What does coronavirus mean for the future of sustainable investing?

Before the pandemic hit, momentum was building to fight climate change, said Eli Angen, a principal in responsible investing, strategy and risk at the Ontario Teachers’ Pension Plan.

At the Canadian Investment Review’s 2020 Global Investment Conference in September, Angen pointed to the decreasing cost of the energy transition and greater societal and business awareness about climate change.

“Sustainable investing has been on a bit of a tear between 2012 and 2018,” he said, noting according to data from the Global Sustainable Investment Alliance, global sustainable investments have grown from about $13.3 trillion to $30.7 trillion.

When the world locked down in response to the coronavirus, people stopped flying and driving and the total energy demand across the world decreased substantially, he added. However, emissions are starting to rise again.

When it comes to the recovery, if the world doubles down on sustainability, the emissions decrease can be permanent, Angen noted. “But if you aren’t really focused in how you build back, then you just tend to get a rebound into the behaviours we previously had, and even an exacerbation, because people may not be comfortable with transit. So if everyone’s going back to the office, you’ll see an uptick in driving.”

From the perspective of the Ontario Teachers’ Pension Plan, many portfolio companies have been hit hard by the pandemic and the focus has been keeping the lights on, Angen said. However, despite the shift in priorities, ESG still remains an area of focus for the pension plan and many other investors. He pointed to a Mercer survey from 2020, for example, that found a dramatic increase in the number of investors considering integrating ESG in their investment process.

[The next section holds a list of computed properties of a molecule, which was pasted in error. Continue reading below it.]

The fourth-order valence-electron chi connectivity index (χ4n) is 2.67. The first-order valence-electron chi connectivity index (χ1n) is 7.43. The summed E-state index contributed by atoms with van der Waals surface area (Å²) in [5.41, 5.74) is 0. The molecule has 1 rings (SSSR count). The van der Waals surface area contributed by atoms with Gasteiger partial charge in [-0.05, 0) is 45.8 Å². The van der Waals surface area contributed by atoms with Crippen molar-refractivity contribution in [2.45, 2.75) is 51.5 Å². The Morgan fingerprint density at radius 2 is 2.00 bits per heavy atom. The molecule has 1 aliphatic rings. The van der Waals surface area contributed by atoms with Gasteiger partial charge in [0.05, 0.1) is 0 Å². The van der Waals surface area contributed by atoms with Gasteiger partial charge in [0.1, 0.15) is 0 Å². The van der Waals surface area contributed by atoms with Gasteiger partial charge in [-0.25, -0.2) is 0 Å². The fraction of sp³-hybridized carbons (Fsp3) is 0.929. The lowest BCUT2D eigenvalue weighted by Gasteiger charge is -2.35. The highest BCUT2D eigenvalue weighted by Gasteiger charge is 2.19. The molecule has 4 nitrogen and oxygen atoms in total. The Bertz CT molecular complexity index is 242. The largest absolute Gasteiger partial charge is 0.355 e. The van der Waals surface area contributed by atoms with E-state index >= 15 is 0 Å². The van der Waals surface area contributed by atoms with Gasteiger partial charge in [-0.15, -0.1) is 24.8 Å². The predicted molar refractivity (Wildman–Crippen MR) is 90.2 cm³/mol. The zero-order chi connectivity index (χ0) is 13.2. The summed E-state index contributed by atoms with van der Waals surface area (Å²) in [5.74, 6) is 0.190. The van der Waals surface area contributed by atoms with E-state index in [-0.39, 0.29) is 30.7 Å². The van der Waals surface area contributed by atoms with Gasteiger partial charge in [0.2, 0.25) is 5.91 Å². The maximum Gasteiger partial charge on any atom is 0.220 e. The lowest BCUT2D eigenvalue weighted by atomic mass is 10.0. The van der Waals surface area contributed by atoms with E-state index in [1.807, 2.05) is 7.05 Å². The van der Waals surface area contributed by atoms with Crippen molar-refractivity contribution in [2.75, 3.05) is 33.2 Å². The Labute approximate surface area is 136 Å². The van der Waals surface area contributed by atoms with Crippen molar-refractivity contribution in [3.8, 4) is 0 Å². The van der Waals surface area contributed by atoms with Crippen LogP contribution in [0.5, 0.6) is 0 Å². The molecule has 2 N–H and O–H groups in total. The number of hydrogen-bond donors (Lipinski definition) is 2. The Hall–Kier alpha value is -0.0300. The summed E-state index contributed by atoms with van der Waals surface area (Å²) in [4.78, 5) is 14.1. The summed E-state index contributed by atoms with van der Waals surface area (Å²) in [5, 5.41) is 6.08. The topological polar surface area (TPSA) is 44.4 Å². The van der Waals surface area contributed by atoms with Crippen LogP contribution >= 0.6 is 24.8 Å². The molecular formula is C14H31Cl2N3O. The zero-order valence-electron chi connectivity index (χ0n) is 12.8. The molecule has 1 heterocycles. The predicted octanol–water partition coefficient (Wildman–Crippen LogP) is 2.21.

The recovery’s direction coming out of the coronavirus with regards to ESG depends on government actions, Angen said.

“[China is] always an important part of this conversation and I see two stories playing out here in competition,” he noted. “On the one hand, traditionally, to stimulate GDP they have doubled down on heavy industry, coal-fired power, steel, cement, things like that. Regional governments are very familiar with how you deploy that capital, how you get that support out to people and get that economic movement. On the other hand, the development that they’ve had has meant that they have a much larger middle class and that middle class is far less tolerant of the health and environmental impacts, especially the air pollution health impacts, because that’s such a direct day-to-day problem. And so there’s a much greater push back the other way to phase those out to invest more in the renewable energy, more in [electric vehicles] and more in the clean energy future. It remains to be seen where that shakes out.”

What countries like China and the U.S. do when it comes to the economic recovery is going to set the stage for the coming decade of the energy transition. “It’s really important to track what’s happening there, because it will be the biggest determinant.”

Overall, the coronavirus response has shown how fast the world can move. “While the emission drop that you’ve got because of a shutdown and economic activity is very much not how you would want to try to address climate change, it does give you a sense that we can cause those sorts of dramatic societal shifts that are required to address climate change. So [COVID-19] has, to a degree, kind of opened the window to how dramatic the change can be and that we are capable of doing that.”